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LONG BLOG

Farewell to Hotel Dusk

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Farewell to Hotel Dusk


It is two-thirty PM in New York City, or eight AM outside of Los Angeles. I am not really sure anymore, the game's world and my own are beginning to blur. As I leave the shady confines of Hotel Dusk behind, I take one final glance before hitting the open road. Though I may never return to this place again, I am certain the man that walked through its doorway just a day ago, and the man that transverses it now are not the same person. Some things are left behind, others taken, and everything has changed.

To call my experience with Hotel Dusk: Room 215 a fun distraction this past week, would be the understatement of the year. The game has been an experience, one that for better or worse changed my outlook on videogame narrative and storytelling in general. For those unfamiliar with this cult classic, let me offer a bit of an introduction.

The start of Hotel Dusk is a conventional one. The player takes the role of Kyle Hyde, a hard-liquor drinking ex-cop and Red Crown salesmen, whose life is consumed by a never ending quest to find his missing partner, Brian Bradley. On a client's request, he is sent to retrieve a few items from a rundown hotel on the outskirts of nowhere called Hotel Dusk. Along the way he meets an enigmatic cast of characters, the hotel's residents, who he must interact with (often against his own desires) to slowly but surely unravel the secrets of the hotel.

So far this seems like standard video game fare. Main character proceeds through linear storyline until all plotlines are resolved. Along the way he completes some puzzles, says a few witty lines, and gets roped into a few hair-raising situations. Premise aside though, the game reeks of originality, depth, and awesomeness.



Unlike most games that wow you with visual delights at every term, Hotel Dusk goes the route of Pleasantville. The characters are depicted in black and white with occasionally splashes of color used in conjunction with rotoscoping* to convey gestured movement. Even when color is added to a character, which is the case only about five present of the time, it is dull and monochromatic. On paper the visuals leave much to be desired, but the minimalist approach actually works well with the game's 1970s style noir writing, and it is certainly something unique to the DS platform.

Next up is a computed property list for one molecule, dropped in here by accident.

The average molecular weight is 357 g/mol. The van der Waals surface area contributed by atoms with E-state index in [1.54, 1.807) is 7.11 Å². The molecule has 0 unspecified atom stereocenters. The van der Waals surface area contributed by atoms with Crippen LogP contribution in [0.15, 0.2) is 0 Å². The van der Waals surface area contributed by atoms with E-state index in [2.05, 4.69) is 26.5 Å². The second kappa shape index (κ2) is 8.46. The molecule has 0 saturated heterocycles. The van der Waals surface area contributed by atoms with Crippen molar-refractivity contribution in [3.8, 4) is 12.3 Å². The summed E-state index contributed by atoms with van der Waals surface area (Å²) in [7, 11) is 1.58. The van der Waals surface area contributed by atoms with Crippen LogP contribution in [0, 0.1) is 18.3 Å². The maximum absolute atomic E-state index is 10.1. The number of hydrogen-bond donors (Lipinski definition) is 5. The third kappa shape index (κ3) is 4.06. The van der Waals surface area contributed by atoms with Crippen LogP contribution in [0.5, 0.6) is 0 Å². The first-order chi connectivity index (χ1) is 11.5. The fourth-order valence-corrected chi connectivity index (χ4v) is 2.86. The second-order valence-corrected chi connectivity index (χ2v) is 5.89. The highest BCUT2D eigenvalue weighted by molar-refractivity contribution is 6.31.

The true strength of the art style is in its complementation of the characters themselves. No character seems over-the-top or archetypal, and it manages to add some initial dullness to some of the cast. This dullness not only makes the characters seem more human, but also makes the experience feel more human as well. You are not being asked by the game to instantly fall in love with its performers, but rather warm up to them in time as you would a normal person.

Where the art direction leaves off, the plot takes over. There is a natural, effortless progression in which you will begin to grow attached to the characters and the hotel itself, and at no point does the game ever feel like it is trying to make you do so. As Kyle and the player advance the narrative forward, things that once bother them become charming and quaint. The hotel that seems dreary and difficult to navigate, begins to feel homely. The characters that seem dull and uninspiring, become some of the deepest and well souls you will ever meet in a videogame. The fact Kyle begins warming up to the characters in an almost 1:1 ratio with the player is a testament to how much work the 29 man team at Cing put into the design of Hotel Dusk.



I digress however, I could go on all day about how well the game's elements manage to complement each other, but this is not a review of Hotel Dusk so much as it is a proper farewell. My biggest complaint has been that as great a job the game has done of sucking me in, it has done a poor job of letting me go. The more time that goes by since beating the game, the more I want to return to that world and continue playing. Luckily, I discovered Hotel Dusk late, and only have to wait another month before being able to import the sequel Last Window: The Secret of Cape West from the UK. Until then, thanks for the memories Hotel Dusk, I'll be sure to stay in 215 again.

*An technique common in 1990's animation. It involves animators drawing over live action sequences to depict a more realistic sense of movement. Hotel Dusk makes use of this technique when animating various character gestures.
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About chaos oracleone of us since 3:15 PM on 11.05.2009